Reading as a writer: ‘Offshore’

Sally O’Reilly, Lecturer, Creative Writing

As creative writing academics, we constantly remind students about the importance of ‘reading as a writer’, and in my own reading I sometimes wonder to what extent this should be a conscious process, and to what extent something that I try to sublimate, reading as a reader, enjoying the book in a naïve way on first reading at least. In an ideal world, I would read everything twice, but as we know, this world is not ideal. Therefore, the way I consume books is a compromise, shifting between immersive engagement with the narrative and awareness of the techniques the author is using. As with the business of writing, novel reading is protracted, sometimes disrupted, sometimes seeming like a professional duty.

So looking back on my reading in 2018, what stands out? The novel which made the greatest impression on me was Penelope Fitzgerald’s Offshore, which won the Man Booker prize in 1979. The narrative focuses on a group of misfit Londoners, on the posh side of classless, who live in a row of semi-derelict boats on the Thames during the 1960s. None of them quite know what they are doing, or are entirely honest with themselves, and their compromises and misdemeanours drift with the ebb and flow of the river.

It’s hard to identify a protagonist, or a clear narrative through-line. But chaotic Nenna James comes closest to being its heroine, and her haphazard, wilfully disordered life presumably reflects that of Penelope Fitzgerald herself, who lived on a houseboat with her children after her first marriage collapsed. The point of view shifts among numerous characters including Maurice, a romantic and part-time rent boy, elderly marine painter Willis and Richard, an ex-naval man now working in insurance. All live half-way lives, at the edge of both land and water.

Nenna is incapable of doing anything practical, even a trip to Stoke Newington on public transport seems to faze her. Her visit ends in near disaster, shoeless in a rainstorm, pursued by a lecherous stranger. Yet at the same time, she is resilient and stoical, her expectations of life heroically low. In contrast, her young daughters Martha and Tilda are bizarrely precocious and competent, managing their bohemian lives with pragmatic ingenuity.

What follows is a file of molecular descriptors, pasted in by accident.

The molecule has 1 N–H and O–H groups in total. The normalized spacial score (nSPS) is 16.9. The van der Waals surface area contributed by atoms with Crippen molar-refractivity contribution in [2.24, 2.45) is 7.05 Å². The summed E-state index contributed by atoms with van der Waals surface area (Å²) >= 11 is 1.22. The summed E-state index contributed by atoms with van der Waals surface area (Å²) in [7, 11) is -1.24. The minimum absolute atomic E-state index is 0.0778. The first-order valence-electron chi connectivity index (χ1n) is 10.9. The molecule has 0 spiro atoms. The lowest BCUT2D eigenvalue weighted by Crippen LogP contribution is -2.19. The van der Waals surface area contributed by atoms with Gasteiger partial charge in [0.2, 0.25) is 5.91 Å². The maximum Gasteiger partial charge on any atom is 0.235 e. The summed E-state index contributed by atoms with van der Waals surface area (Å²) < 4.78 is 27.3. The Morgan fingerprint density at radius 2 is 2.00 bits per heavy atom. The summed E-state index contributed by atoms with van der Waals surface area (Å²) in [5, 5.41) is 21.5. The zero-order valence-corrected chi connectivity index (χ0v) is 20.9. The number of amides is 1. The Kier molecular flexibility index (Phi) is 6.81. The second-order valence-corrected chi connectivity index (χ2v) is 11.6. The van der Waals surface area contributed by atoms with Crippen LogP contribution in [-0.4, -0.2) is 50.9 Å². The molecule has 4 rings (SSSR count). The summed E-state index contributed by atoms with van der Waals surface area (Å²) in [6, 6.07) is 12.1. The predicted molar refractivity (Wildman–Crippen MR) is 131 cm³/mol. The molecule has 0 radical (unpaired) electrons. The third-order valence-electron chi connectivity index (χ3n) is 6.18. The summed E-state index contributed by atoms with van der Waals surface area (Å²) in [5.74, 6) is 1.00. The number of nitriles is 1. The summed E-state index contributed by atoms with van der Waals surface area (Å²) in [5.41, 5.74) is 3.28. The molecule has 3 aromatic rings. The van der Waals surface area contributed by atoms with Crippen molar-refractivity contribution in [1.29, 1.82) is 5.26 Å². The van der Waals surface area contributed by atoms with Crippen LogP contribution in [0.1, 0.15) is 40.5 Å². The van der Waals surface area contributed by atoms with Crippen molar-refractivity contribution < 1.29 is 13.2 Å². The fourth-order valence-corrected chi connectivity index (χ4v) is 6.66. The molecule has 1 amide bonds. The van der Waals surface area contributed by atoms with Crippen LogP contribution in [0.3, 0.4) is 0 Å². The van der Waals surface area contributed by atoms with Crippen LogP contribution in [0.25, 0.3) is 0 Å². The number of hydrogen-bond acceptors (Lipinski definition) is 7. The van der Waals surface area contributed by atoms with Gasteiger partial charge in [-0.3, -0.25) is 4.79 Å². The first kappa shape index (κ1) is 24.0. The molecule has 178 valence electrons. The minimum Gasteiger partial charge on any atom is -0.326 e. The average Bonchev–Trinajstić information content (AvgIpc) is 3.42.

What I love about the book is its wry, strange humour, and Fitzgerald’s evocation of a lost London, not the place that we would associate with the Swinging Sixties, but more like the city that Dickens would have recognised. This metropolis is a post-war ruin not yet obliterated by developers, the river still a thoroughfare as it has been since Roman times. Fitzgerald evokes the inner lives of all these drifting, dreaming characters with intense precision as their stories unfold on the leaking vessels that the river will soon reclaim.

So what did I take from this book that will inform my writing? Initially, I was resistant to the way in which the point of view shifts are handled, with the narrative spinning around so much that I felt disorientated. But the effect builds over time, so that some scenes are focused intensely in the point of view of one character, and others achieve a choral effect. I also realised, by the time I finished the novel, that this kaleidoscopic perspective is consistent with the subject matter. The characters’ moods, desires and allegiances are in constant flux, just as the Thames is never still. Any piece of writing must similarly find its own shape, and the narrative mode should emerge organically from the material. And yet there is always the temptation to force a work of fiction into an already familiar format, to make it recognisable.

In addition, this book informs my knowledge of writing as an occupation, as this was a notoriously controversial Booker winner. The judges (Asa Briggs, Benny Green, Michael Ratcliffe, Hilary Spurling and Paul Theroux) failed to make a unanimous decision, unable to agree on whether William Golding should win with Darkness Visible or V.S Naipaul with A Bend in the River and so they gave the prize to Offshore which was ‘everyone’s second choice’, according to Spurling in a Guardian review of Fitzgerald’s collected letters. Spurling writes: ‘The presenter of the BBC’s book programme told her angrily that he’d been promised she would lose. Drunken reporters upbraided her for making them rewrite copy citing the favourite… according to her editor, the misery of this episode and its repercussions haunted her ever afterwards.’